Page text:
Losey’s direction isn’t focused on credibility, not even action movie credibility. I don’t know how author Barry England handled these scenes, but Shaw and Losey stage an existential game of helicopter-tag, harassing the soldiers in an inexplicable cat-and-mouse game, like the giant balloons that follow Patrick McGoohan in the TV series The Prisoner. The pilots hug the ground, constantly risking rotor contact — nobody flies like that except movie stunt men. What we’ve got here are risky movie helicopter tricks — the real tension in the helicopter scenes comes from seeing how close McDowell and Shaw get to those whirring blades — a ‘Twilight Zone’ accident looks very possible.
Joseph Losey liked dramatizing extreme states. His best movies play with psychology and socio-political messages: The Prowler, The Lawless, The Criminal, The Servant, Accident. Figures is literal and abstract at the same time. It’s more than a little frustrating paying close attention to the busy surface details, waiting for a story to appear. If the journey were more interesting, we wouldn’t mind not arriving at a definite destination. But literal minded viewers may not be engaged enough to care how it turns out.
So just what is this very elaborate chase movie about? With Losey’s background, critics often relate his films to The Blacklist. In this case there doesn’t seem to be any correlation. Is it just a broad allegory about the ‘struggle of life?’ If so, it’s really trite. There’s also the ‘Fine Art’ approach. This article by Evan Calder Williams analyzes Figures in terms used to evaluate great paintings. The film’s title does sound like it belongs on an oil painting in a museum, and Losey is the kind of director who might design an entire fiction film as an abstract pictorial exercise. But even when I make the connections suggested by Williams, I don’t feel I’ve gained any understanding of the movie.
It is possible to connect some of dots in this show with one of the director’s earlier pictures. Losey definitely revisits and reworks themes that attract him. His 1961 science fiction feature These Are The Damned is partly a thematic transposition of his own earlier The Boy with Green Hair. In the 1948 part-fantasy, a group of orphans on war relief posters come to life as ‘ghost children’ to deliver a pacifist message. Ten years later in The Damned, the ghost children have been re-invented as radioactive mutants, kept as guinea pigs for a secret government project. The two sets of weird orphans serve a similar function, to rouse the liberal consciousness.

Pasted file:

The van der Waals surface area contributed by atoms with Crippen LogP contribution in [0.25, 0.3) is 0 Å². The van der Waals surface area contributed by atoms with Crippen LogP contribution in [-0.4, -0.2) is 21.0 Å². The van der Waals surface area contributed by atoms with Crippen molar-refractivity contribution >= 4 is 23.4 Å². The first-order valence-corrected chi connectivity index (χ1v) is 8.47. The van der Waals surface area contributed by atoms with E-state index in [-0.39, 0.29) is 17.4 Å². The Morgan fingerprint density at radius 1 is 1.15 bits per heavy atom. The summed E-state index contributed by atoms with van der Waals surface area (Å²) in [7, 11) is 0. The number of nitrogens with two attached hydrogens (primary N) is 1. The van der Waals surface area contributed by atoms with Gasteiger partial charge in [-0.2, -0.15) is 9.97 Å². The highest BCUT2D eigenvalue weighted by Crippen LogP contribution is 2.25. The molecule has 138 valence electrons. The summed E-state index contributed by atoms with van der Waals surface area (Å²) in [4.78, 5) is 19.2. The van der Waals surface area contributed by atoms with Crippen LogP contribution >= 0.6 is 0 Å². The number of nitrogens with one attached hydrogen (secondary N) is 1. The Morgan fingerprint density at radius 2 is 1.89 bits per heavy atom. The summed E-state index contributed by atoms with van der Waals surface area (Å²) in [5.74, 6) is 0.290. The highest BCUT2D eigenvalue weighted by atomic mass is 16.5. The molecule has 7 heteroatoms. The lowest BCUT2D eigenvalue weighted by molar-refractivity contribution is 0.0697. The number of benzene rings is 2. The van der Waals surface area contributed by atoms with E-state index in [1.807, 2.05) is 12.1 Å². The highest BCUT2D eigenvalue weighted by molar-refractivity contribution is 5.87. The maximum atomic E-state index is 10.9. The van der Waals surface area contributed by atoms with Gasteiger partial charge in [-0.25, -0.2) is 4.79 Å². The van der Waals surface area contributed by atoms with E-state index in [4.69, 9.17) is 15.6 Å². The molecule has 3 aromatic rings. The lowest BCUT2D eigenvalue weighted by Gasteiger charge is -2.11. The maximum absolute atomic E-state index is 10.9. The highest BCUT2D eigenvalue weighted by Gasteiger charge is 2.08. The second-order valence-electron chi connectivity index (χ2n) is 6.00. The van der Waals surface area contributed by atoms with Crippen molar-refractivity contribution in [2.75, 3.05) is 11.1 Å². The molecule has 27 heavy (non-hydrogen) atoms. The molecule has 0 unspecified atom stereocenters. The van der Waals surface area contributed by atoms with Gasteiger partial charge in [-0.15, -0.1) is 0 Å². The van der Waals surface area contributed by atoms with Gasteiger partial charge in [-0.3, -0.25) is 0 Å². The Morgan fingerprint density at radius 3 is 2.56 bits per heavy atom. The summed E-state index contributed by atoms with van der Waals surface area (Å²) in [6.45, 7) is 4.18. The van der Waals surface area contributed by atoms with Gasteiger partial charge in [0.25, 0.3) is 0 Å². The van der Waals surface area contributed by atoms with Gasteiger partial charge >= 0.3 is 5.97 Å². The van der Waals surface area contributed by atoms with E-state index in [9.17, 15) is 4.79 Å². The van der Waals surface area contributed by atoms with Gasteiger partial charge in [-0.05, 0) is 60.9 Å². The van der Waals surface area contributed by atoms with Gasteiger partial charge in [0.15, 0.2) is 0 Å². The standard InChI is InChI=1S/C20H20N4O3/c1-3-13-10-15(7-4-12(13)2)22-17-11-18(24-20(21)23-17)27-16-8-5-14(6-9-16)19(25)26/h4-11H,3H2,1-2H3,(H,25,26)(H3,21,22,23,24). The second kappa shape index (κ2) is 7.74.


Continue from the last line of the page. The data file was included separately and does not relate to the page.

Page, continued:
The helicopter in Figures in a Landscape seems related to another visual thread in These Are The Damned. The earlier movie more or less introduced into filmed sci-fi the idea of helicopters as symbols of cold technological menace, of an impersonal future monitoring us by remote control. In the service of the faceless secret project, two large helicopters force a sports car to stop on a cliff-top road, hanging in the air. The composition places the two hovering machines at opposite ends of the frame, an almost surreal use of ‘figures in a landscape.’ The occupants of a small boat have been poisoned, and one of these same helicopters hovers above, waiting like angels of death. In both movies the helicopters serve a thematic function; in Figures that is seemingly all they do.
The twenty-five cent interpretation of Figures in a Landscape is therefore that the helicopters represent the ‘big obstacle’ opposing individuals caught in the cruelty of the human condition. One can struggle against it and lose, or prevail and escape, but men that insist on fighting it directly will not succeed. That’s about all that can be wrung out of the show. Losey mercifully does not clobber us with road signs, obvious symbols or giveaway dialogue, not even the poetic association with ‘graveyard birds’ that runs through The Damned. We can only assume that in Figures in a Landscape Losey was hoping that viewers would identify sufficiently with his fugitive pair, to find their own meaning for it all.
The KL Studio Classics Blu-ray of Figures in a Landscape is a beautiful widescreen encoding of this attractively-shot picture. Three well-known cameramen are listed for what was a long shoot; scheduling may have forced one or the other to drop out. Richard Rodney Bennett’s music score is billboarded nicely as well.
Kino does its best to pitch its disc text copy to give the impression of a more accessible adventure: “…nonstop suspense … a jolt of pure adrenaline.” What they don’t say is, ‘What the heck is going on here?’
On a scale of Excellent, Good, Fair, and Poor,
Figures in a Landscape Blu-ray rates:
Movie: Good but potentially frustrating
Deaf and Hearing Impaired Friendly? N0; Subtitles: None
Packaging: Keep case
Reviewed: January 15, 2016